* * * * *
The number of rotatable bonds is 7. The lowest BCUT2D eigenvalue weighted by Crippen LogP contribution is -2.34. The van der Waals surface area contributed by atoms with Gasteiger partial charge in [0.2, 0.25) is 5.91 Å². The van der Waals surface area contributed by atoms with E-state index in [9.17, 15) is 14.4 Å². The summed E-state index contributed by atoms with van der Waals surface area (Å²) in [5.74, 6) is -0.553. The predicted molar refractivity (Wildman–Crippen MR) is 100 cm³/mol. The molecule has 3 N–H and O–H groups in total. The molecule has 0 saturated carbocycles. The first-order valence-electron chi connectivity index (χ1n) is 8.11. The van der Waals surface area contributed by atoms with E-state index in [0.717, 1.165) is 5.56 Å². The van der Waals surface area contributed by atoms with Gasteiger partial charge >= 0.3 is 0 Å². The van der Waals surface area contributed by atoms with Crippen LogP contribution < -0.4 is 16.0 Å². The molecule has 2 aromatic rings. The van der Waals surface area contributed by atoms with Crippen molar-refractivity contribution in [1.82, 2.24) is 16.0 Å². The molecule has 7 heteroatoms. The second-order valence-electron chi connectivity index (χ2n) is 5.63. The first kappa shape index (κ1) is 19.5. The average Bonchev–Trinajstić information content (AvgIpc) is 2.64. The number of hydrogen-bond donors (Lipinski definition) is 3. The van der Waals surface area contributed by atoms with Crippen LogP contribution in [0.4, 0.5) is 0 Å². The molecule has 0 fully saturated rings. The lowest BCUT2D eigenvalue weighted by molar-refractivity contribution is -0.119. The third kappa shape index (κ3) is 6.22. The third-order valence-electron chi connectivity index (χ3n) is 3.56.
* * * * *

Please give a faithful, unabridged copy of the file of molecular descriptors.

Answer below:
The number of rotatable bonds is 7. The lowest BCUT2D eigenvalue weighted by Crippen LogP contribution is -2.34. The van der Waals surface area contributed by atoms with Gasteiger partial charge in [0.2, 0.25) is 5.91 Å². The van der Waals surface area contributed by atoms with E-state index in [9.17, 15) is 14.4 Å². The summed E-state index contributed by atoms with van der Waals surface area (Å²) in [5.74, 6) is -0.553. The predicted molar refractivity (Wildman–Crippen MR) is 100 cm³/mol. The molecule has 3 N–H and O–H groups in total. The molecule has 0 saturated carbocycles. The first-order valence-electron chi connectivity index (χ1n) is 8.11. The van der Waals surface area contributed by atoms with E-state index in [0.717, 1.165) is 5.56 Å². The van der Waals surface area contributed by atoms with Gasteiger partial charge >= 0.3 is 0 Å². The van der Waals surface area contributed by atoms with Crippen LogP contribution < -0.4 is 16.0 Å². The molecule has 2 aromatic rings. The van der Waals surface area contributed by atoms with Crippen molar-refractivity contribution in [1.82, 2.24) is 16.0 Å². The molecule has 7 heteroatoms. The second-order valence-electron chi connectivity index (χ2n) is 5.63. The first kappa shape index (κ1) is 19.5. The average Bonchev–Trinajstić information content (AvgIpc) is 2.64. The number of hydrogen-bond donors (Lipinski definition) is 3. The van der Waals surface area contributed by atoms with Crippen LogP contribution in [0.4, 0.5) is 0 Å². The molecule has 0 fully saturated rings. The lowest BCUT2D eigenvalue weighted by molar-refractivity contribution is -0.119. The third kappa shape index (κ3) is 6.22. The third-order valence-electron chi connectivity index (χ3n) is 3.56.